The Welsh quartet finds themselves stuck between rock grit and pop melody.
Raziq Rauf 2010
Given their similarities to the likes of Attack! Attack!, Kids in Glass Houses and long-standing acts Funeral for a Friend and Lostprophets, it’s hardly astonishing that the punk influences and pop mannerisms that Straight Lines stir together come from south Wales. Cue: an off-the-shelf comment about how there absolutely must be something in the leek soup / rarebit they’re serving up across the border.
Accepted, this comment may appear slightly flippant, but it’s a curious phenomenon to hear several bands from the same region exhibiting so many sound-alike elements – for all the personalised deviations (and varying levels of accomplishment), the roots remain remarkably homogenised. In the days before the increased accessibility of the internet, scenes could spring to incorporate a variety of outfits exploring complementary material; but nowadays it’s unusual for an area to spawn a succession of what are essentially copies of copies.
Straight Lines, however, do appear to arrive equipped with just enough to potentially differentiate themselves from the rest of the pack, one day. The Ballad of Peter Devine, for instance, is anthemic and rousing to the end; To Be Honest and Antics have enough solidity to them to warrant a sing-along to their strong choruses; and juddering opening track, Versus the Allegiance, features angular riffs that melt beautifully into a call-to-arms chorus.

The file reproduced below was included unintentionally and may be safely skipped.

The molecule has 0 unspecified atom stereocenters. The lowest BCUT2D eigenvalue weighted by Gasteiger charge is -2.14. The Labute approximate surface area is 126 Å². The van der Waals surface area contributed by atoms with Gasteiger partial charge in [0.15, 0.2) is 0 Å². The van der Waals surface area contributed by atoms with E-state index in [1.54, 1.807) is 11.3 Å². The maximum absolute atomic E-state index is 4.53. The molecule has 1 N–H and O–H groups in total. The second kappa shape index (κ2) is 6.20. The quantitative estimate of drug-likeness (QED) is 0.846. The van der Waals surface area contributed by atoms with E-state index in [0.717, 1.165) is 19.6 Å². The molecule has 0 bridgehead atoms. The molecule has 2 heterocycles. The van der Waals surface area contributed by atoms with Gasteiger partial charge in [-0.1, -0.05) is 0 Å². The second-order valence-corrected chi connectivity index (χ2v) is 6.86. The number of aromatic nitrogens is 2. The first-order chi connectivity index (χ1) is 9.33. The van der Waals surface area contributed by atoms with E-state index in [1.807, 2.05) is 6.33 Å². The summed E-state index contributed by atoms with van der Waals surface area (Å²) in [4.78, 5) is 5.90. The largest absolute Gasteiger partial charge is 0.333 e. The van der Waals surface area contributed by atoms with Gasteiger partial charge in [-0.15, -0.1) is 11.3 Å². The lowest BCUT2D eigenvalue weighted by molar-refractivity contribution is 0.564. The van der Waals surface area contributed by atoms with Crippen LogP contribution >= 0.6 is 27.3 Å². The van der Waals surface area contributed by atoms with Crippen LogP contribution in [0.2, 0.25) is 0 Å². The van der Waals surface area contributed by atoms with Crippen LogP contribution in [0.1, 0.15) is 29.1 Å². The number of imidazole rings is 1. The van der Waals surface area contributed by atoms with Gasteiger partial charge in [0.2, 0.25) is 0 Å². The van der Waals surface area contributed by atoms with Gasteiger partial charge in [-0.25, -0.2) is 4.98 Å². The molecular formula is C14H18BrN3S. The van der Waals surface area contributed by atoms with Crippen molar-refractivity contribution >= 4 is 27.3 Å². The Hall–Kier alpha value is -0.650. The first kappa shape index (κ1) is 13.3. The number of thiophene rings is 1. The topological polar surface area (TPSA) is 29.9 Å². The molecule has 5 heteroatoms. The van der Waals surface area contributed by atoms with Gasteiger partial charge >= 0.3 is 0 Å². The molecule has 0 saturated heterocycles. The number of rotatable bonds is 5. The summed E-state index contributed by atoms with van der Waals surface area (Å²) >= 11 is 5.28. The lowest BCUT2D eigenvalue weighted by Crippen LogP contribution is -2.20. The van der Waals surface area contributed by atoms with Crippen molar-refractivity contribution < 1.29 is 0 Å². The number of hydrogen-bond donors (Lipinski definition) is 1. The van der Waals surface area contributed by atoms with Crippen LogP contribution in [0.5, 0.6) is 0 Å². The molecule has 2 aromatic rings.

Just from these examples it should be clear that the quartet has quality songwriting enough about them to warrant closer attention, but there is also the case that of the dozen tracks on offer, these are the clear standouts. The ballads have a little too much volume and the upbeat numbers never quite run at full pelt. As a result, there is never a massive variation in tempo or style and over 50 minutes the consistently radio-friendly sound can become a little tiresome.
Straight Lines walk that fine line where there’s not quite enough bite to sound like the aggressive hardcore bands that have influenced them, but nor is there quite enough out-and-out melody to sound sweet enough for a traditional pop crowd. Critics can point towards the fact they do neither perfectly, but celebrators can say, with some conviction, that Persistence in This Game is a solid debut from a band that has the potential to straddle both sides of the musical divide.